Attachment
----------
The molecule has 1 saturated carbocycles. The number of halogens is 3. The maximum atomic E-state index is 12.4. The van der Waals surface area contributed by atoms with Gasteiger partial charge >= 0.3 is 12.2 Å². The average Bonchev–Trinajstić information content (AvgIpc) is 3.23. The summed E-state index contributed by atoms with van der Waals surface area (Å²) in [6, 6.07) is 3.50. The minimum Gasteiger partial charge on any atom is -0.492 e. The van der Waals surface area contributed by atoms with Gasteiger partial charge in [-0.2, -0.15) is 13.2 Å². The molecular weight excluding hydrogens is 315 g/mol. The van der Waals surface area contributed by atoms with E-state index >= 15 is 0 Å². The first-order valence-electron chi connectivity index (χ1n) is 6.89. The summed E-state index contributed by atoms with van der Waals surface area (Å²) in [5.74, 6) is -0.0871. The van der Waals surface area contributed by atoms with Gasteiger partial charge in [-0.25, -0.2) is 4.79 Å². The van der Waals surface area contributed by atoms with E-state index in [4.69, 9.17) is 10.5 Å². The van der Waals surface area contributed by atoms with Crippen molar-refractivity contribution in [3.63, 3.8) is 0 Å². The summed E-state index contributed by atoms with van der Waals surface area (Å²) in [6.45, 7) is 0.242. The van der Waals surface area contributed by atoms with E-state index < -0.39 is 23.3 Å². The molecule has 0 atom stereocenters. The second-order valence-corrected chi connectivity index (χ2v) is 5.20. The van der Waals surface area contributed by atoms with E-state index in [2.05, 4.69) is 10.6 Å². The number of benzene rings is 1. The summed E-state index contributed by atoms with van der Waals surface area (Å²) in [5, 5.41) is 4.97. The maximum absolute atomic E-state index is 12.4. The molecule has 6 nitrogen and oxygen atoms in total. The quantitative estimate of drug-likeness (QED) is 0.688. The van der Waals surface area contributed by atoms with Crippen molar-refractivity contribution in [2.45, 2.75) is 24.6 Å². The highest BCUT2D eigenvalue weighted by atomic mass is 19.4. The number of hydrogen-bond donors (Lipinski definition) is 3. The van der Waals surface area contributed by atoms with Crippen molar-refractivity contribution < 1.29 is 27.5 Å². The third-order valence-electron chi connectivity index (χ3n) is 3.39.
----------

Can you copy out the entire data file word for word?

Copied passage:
The molecule has 1 saturated carbocycles. The number of halogens is 3. The maximum atomic E-state index is 12.4. The van der Waals surface area contributed by atoms with Gasteiger partial charge >= 0.3 is 12.2 Å². The average Bonchev–Trinajstić information content (AvgIpc) is 3.23. The summed E-state index contributed by atoms with van der Waals surface area (Å²) in [6, 6.07) is 3.50. The minimum Gasteiger partial charge on any atom is -0.492 e. The van der Waals surface area contributed by atoms with Gasteiger partial charge in [-0.2, -0.15) is 13.2 Å². The molecular weight excluding hydrogens is 315 g/mol. The van der Waals surface area contributed by atoms with E-state index >= 15 is 0 Å². The first-order valence-electron chi connectivity index (χ1n) is 6.89. The summed E-state index contributed by atoms with van der Waals surface area (Å²) in [5.74, 6) is -0.0871. The van der Waals surface area contributed by atoms with Gasteiger partial charge in [-0.25, -0.2) is 4.79 Å². The van der Waals surface area contributed by atoms with E-state index in [4.69, 9.17) is 10.5 Å². The van der Waals surface area contributed by atoms with Crippen molar-refractivity contribution in [3.63, 3.8) is 0 Å². The summed E-state index contributed by atoms with van der Waals surface area (Å²) in [6.45, 7) is 0.242. The van der Waals surface area contributed by atoms with E-state index < -0.39 is 23.3 Å². The molecule has 0 atom stereocenters. The second-order valence-corrected chi connectivity index (χ2v) is 5.20. The van der Waals surface area contributed by atoms with E-state index in [2.05, 4.69) is 10.6 Å². The number of benzene rings is 1. The summed E-state index contributed by atoms with van der Waals surface area (Å²) in [5, 5.41) is 4.97. The maximum absolute atomic E-state index is 12.4. The molecule has 6 nitrogen and oxygen atoms in total. The quantitative estimate of drug-likeness (QED) is 0.688. The van der Waals surface area contributed by atoms with Crippen molar-refractivity contribution in [2.45, 2.75) is 24.6 Å². The highest BCUT2D eigenvalue weighted by atomic mass is 19.4. The number of hydrogen-bond donors (Lipinski definition) is 3. The van der Waals surface area contributed by atoms with Crippen molar-refractivity contribution < 1.29 is 27.5 Å². The third-order valence-electron chi connectivity index (χ3n) is 3.39.